Maya Angelou was born on April 4, 1928 — an Aries, like me.
In June of 1973, my roommate at Delta Flight Attendant training school in Atlanta, Georgia, was a Black woman from Chicago, Illinois. Our training only lasted six weeks, but our friendship spanned several years.
I don’t remember her name, but I’ll never forget the secret she shared with me.
As a result, I shared my secret with her as well.
The Christmas following our Delta graduation, she gave me Maya Angelou’s book, I Know Why the Caged Bird Sings.
Maya Angelou was raped at seven years old — her attacker was dating her mother back then. Maya eventually told her brother about the attack, who subsequently informed their mother. And lucky for Maya, her mother reported it to the police.
Her rapist was found guilty but spent just one day in jail. Immediately after his release, he was found kicked to death.
Some might be appalled by what I think, but in my mind, justice was served as best as it could be.
Upon learning of her rapist’s death, Maya refused to speak for nearly five years, thinking that her saying his name had killed him. Oh, if it were only true for all of us.
In the five years that she was intentionally mute, she depended solely on her listening and observing skills, to which I can relate.
Growing up in Bridgeport, Connecticut, my Franco-American grandmother taught me that kids are to be seen but never heard. When my grandmother didn’t want me to know what she was saying, she spoke to my mother and great-grandmother in French.
As a result, I became adept at listening, observing, and translating conversational French into English.
It was Angelou’s teacher, Bertha Flowers, who helped her regain her voice, and the rest is poetic history.
Over the years, Angelou’s words have been an enormous comfort and continue to resonate deep within me.
Here are some of my favorite words Maya Angelou taught me to live by:
“There is no agony like bearing an untold story inside you.”
“A bird doesn’t sing because it has an answer; it sings because it has a song.”
“The caged bird sings with a fearful trill of things unknown but longed for still and his tune is heard on the distant hill for the caged bird sings of freedom.”
“Each time a woman stands up for herself, without knowing it possibly, without claiming it, she stands up for all women.”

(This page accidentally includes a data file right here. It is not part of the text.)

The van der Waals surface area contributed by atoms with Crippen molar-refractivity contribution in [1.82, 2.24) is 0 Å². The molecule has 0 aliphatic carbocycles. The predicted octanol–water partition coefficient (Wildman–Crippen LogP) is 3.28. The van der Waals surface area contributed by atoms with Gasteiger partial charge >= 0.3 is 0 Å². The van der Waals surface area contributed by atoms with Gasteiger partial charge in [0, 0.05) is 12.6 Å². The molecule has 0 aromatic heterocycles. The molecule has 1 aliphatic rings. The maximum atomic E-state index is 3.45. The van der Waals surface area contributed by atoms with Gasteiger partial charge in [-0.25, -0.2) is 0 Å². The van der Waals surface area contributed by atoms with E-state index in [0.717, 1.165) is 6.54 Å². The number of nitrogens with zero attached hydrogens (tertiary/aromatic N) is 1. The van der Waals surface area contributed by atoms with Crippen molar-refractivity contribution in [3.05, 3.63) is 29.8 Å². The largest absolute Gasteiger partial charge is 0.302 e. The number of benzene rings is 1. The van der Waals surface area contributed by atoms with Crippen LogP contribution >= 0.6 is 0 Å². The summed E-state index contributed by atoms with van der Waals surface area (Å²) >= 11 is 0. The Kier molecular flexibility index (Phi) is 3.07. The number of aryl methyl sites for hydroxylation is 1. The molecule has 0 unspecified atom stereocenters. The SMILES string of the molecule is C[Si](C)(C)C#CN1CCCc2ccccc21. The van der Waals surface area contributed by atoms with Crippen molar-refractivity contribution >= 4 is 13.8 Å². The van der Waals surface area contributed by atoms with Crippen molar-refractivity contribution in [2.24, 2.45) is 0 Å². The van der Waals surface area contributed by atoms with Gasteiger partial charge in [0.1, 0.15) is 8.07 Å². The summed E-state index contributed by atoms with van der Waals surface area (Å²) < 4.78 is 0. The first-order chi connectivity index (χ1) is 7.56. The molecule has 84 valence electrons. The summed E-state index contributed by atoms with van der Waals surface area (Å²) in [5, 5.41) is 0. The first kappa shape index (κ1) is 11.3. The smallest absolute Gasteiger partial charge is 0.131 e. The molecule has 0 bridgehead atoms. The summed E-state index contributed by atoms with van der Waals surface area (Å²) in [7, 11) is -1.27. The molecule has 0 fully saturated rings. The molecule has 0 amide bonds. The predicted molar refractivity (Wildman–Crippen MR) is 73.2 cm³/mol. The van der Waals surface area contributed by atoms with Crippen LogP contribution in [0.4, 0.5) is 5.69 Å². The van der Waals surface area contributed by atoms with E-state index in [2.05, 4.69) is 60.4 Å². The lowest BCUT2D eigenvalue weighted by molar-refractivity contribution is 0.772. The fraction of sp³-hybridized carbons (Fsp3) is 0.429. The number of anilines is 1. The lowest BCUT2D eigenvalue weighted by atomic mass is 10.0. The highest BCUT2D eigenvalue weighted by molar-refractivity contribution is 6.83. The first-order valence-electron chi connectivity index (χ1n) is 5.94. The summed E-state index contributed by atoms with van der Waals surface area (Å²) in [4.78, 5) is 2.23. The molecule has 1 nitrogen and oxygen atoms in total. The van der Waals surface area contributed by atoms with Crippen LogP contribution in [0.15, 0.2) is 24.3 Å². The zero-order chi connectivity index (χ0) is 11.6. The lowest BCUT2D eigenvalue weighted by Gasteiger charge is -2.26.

“Every storm runs out of rain.”
“Hate: It has caused a lot of problems in the world but has not solved one yet.”
“You may shoot me with your words; you may cut me with your eyes; you may kill me with your hatefulness; but still, like air; I’ll rise.”
“The ache for home lives in all of us. The safe place where we can go as we are and not be questioned.”
“You may not control all the events that happen to you but you can decide not to be reduced by them.”
“It is time for parents to teach young people early on that in diversity there is beauty and there is strength.”
“We allow our ignorance to prevail upon us and make us think we can survive alone, alone in patches, alone in groups, alone in races, even alone in genders.”
“I learned a long time ago, the wisest thing I can do is be on my own side.”
“My mission in life is not merely to survive, but to thrive; and to do so with some passion, some compassion, some humor, and some style.”
“I love to see a young girl go out and grab the world by the lapels. Life’s a bitch. You’ve got to go out and kick ass.”
“If you’re always trying to be normal, you will never know how amazing you can be.”
“When you know you are of worth — not asking it but knowing it — you walk into a room with a particular power.”
“If you’re going to live, leave a legacy. Make a mark on the world that can’t be erased.”
“The idea of overcoming is always fascinating to me. It’s fascinating because few of us realize how much energy we have expended just to be here today. I don’t think we give ourselves enough credit for the overcoming.”
“I sustain myself with the love of family.”
“Hoping for the best, prepared for the worst, and unsurprised by anything in between.”
“I’ve learned that people will forget what you said, people will forget what you did, but people will never forget how you made them feel.”
“Develop enough courage so that you can stand up for yourself and then stand up for somebody else.”
“You should be angry. You must not be bitter. Bitterness is like cancer. It eats upon the host. It doesn’t do anything to the object of its displeasure. So use that anger. You write it. You paint it. You dance it. You march it. You vote it…”
“I am a Woman Phenomenally. Phenomenal Woman, that’s me.”